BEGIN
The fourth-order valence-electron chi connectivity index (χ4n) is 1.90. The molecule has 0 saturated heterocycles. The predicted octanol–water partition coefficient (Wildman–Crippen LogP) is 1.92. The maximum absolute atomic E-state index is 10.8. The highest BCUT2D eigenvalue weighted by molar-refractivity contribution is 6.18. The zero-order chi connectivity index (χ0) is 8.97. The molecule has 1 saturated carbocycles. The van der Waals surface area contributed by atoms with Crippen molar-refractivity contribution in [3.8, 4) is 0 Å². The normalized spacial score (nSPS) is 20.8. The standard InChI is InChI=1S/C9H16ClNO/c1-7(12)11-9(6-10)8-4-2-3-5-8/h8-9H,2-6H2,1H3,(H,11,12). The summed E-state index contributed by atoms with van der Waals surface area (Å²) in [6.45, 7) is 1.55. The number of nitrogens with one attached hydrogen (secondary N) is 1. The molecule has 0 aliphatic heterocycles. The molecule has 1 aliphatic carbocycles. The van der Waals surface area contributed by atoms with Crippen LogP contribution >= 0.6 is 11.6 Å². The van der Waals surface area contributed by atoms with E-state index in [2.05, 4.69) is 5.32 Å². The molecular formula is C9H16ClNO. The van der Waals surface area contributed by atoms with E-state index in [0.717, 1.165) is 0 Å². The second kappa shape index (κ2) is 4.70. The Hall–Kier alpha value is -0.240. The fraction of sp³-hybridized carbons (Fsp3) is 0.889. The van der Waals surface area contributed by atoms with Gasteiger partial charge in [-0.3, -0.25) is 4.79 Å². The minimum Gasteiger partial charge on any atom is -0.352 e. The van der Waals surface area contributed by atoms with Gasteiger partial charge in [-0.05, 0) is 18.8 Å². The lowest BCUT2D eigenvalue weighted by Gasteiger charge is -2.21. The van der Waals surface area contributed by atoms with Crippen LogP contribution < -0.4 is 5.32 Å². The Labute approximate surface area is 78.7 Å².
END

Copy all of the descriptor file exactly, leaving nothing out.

The fourth-order valence-electron chi connectivity index (χ4n) is 1.90. The molecule has 0 saturated heterocycles. The predicted octanol–water partition coefficient (Wildman–Crippen LogP) is 1.92. The maximum absolute atomic E-state index is 10.8. The highest BCUT2D eigenvalue weighted by molar-refractivity contribution is 6.18. The zero-order chi connectivity index (χ0) is 8.97. The molecule has 1 saturated carbocycles. The van der Waals surface area contributed by atoms with Crippen molar-refractivity contribution in [3.8, 4) is 0 Å². The normalized spacial score (nSPS) is 20.8. The standard InChI is InChI=1S/C9H16ClNO/c1-7(12)11-9(6-10)8-4-2-3-5-8/h8-9H,2-6H2,1H3,(H,11,12). The summed E-state index contributed by atoms with van der Waals surface area (Å²) in [6.45, 7) is 1.55. The number of nitrogens with one attached hydrogen (secondary N) is 1. The molecule has 0 aliphatic heterocycles. The molecule has 1 aliphatic carbocycles. The van der Waals surface area contributed by atoms with Crippen LogP contribution >= 0.6 is 11.6 Å². The van der Waals surface area contributed by atoms with E-state index in [2.05, 4.69) is 5.32 Å². The molecular formula is C9H16ClNO. The van der Waals surface area contributed by atoms with E-state index in [0.717, 1.165) is 0 Å². The second kappa shape index (κ2) is 4.70. The Hall–Kier alpha value is -0.240. The fraction of sp³-hybridized carbons (Fsp3) is 0.889. The van der Waals surface area contributed by atoms with Gasteiger partial charge in [-0.3, -0.25) is 4.79 Å². The minimum Gasteiger partial charge on any atom is -0.352 e. The van der Waals surface area contributed by atoms with Gasteiger partial charge in [-0.05, 0) is 18.8 Å². The lowest BCUT2D eigenvalue weighted by Gasteiger charge is -2.21. The van der Waals surface area contributed by atoms with Crippen LogP contribution < -0.4 is 5.32 Å². The Labute approximate surface area is 78.7 Å².